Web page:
"It has logged nearly three centuries' worth of continuous radio airplay in the U.S. alone. It is the most famous melody ever to emerge from Africa, a tune that has penetrated so deep into the human consciousness over so many generations that one can truly say, here is a song the whole world knows." - Rian Malan, In the Jungle, Rolling Stone, May 25, 2000
Under the heading of "I did not know that" comes the backstory to how the baby boomer generation - and several after that - had occasion to exercise their vocal cords to the Tokens' recording of A Lion Sleeps Tonight. Some call it a case study in music industry exploitation.
The other night I was watching a Pete Seeger documentary on PBS and there he was, singing what sounded like a version of A Lion Sleeps Tonight without the lyrics. Figuring maybe he had been the composer of the song the Tokens immortalized, I started poking around.
Not quite. The Zulu musician Solomon Linda, who died destitute in 1962, has that distinction. His group, the Original Evening Birds - that's them in the picture - had a major hit with the song, originally called Mbube (lion) in 1939. It sold very well in South Africa but, not knowing any better, Linda signed over the rights to his British-based record company for mere schillings.
Linda was illiterate, originally a shepherd in his native township but later just one of many blacks who made up urban South Africa's unskilled labor force. His group sang on the weekends wherever blacks were allowed to go in Johannesburg and their act became quite a sensation. His high-pitched stylings were sung over a four-part harmony, in an a cappella vocal style they more or less pioneered that came to be called isicathamiya (more recently familiar owing to contemporary groups such as Ladysmith Black Mambazo). He didn't write it down; it just emerged from him and after a talent scout discovered the group, was eventually recorded, selling roughly 100,000 units.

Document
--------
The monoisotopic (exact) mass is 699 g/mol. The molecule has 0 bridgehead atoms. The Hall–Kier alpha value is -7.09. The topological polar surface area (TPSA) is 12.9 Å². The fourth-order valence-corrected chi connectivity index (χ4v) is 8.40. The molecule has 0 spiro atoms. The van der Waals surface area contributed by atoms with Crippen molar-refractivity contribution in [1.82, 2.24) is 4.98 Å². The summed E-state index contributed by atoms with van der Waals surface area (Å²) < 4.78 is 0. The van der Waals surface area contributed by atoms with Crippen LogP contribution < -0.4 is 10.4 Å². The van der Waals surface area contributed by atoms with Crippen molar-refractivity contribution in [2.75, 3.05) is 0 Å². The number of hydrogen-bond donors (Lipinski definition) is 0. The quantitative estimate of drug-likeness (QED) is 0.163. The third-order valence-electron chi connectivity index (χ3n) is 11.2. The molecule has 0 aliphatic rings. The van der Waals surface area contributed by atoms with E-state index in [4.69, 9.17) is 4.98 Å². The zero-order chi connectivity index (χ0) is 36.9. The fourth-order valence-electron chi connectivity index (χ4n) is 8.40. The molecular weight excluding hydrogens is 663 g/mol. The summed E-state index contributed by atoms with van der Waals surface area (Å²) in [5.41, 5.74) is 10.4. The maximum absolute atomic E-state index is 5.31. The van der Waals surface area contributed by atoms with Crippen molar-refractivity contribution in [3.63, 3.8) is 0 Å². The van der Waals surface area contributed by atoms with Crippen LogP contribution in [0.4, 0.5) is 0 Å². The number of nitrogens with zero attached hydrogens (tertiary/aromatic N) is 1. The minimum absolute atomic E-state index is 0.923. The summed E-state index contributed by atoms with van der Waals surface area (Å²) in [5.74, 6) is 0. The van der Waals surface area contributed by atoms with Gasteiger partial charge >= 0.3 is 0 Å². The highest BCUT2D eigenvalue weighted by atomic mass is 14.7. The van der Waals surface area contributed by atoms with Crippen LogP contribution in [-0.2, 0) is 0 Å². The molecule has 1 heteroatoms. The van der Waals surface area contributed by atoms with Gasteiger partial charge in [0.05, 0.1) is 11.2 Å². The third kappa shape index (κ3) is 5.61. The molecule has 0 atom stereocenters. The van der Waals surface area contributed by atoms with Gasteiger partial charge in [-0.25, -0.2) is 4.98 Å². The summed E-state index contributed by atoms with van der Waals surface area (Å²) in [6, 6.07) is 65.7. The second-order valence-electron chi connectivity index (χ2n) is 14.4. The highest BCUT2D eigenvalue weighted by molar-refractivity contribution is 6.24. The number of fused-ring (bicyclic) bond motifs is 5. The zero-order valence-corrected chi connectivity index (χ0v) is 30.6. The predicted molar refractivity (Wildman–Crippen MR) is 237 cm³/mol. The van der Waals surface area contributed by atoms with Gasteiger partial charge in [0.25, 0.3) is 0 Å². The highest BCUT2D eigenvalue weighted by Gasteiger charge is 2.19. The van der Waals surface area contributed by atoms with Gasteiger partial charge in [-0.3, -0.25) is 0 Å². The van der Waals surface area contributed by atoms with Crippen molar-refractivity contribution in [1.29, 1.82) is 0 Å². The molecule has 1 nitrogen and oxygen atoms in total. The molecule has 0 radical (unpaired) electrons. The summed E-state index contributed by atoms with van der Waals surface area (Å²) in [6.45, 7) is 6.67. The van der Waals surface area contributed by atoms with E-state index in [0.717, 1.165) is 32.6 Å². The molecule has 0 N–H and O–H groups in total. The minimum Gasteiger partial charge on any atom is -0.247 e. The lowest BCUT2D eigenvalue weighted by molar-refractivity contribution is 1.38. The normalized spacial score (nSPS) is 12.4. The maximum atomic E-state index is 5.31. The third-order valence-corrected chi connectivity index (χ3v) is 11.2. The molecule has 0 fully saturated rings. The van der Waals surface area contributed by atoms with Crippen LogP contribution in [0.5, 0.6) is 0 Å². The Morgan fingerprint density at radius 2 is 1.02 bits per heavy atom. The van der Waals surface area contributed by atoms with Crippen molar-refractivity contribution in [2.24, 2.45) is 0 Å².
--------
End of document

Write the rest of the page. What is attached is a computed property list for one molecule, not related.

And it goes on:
The musicologist Alan Lomax, when he worked at Decca Records, came into possession of a stack of the original 78s from Africa and thought his friend Seeger might consider adapting it for his then-group the Weavers. Seeger was indeed attracted to the hypnotic syncopated chanting and vocal gymnastics so he did adapt it for the Weavers and later sang it on his own. Having apparently misheard the Zulu lyric Uyimbube, Seeger named the song Wimoweh.
Like many folk songs, it has been reinvented repeatedly, recorded by scores of artists and used in scores of films. The most famous example of the former was the Tokens' version in which the arranger George Weiss added lyrics to the existing Weavers' melody. The most famous example of the latter was the song's use in the movie blockbuster The Lion King. As Rian Malan, whose fascinating tale of injustice Rolling Stone published in 2000, described it, Solomon Linda has been "buried under several layers of pop-rock stylings, but you could still see him beneath the new song's slick surface, like a mastodon entombed in a block of clear ice."
Well, there were people who felt that mastodon should be excavated. The overall story surrounding this song is too involved to recount here (do read Malan's piece), but the upshot is that people and corporations made money off song royalties - wittingly and unwittingly - while Linda and his impoverished heirs fell through the cracks. Through sheer determination on the part of family and copyright lawyers, subsequent litigation led to a settlement that has redressed some of the inequities, at least going forward. Though I'll continue to exercise my vocal cords to Lion, I'll never hear it the same way again.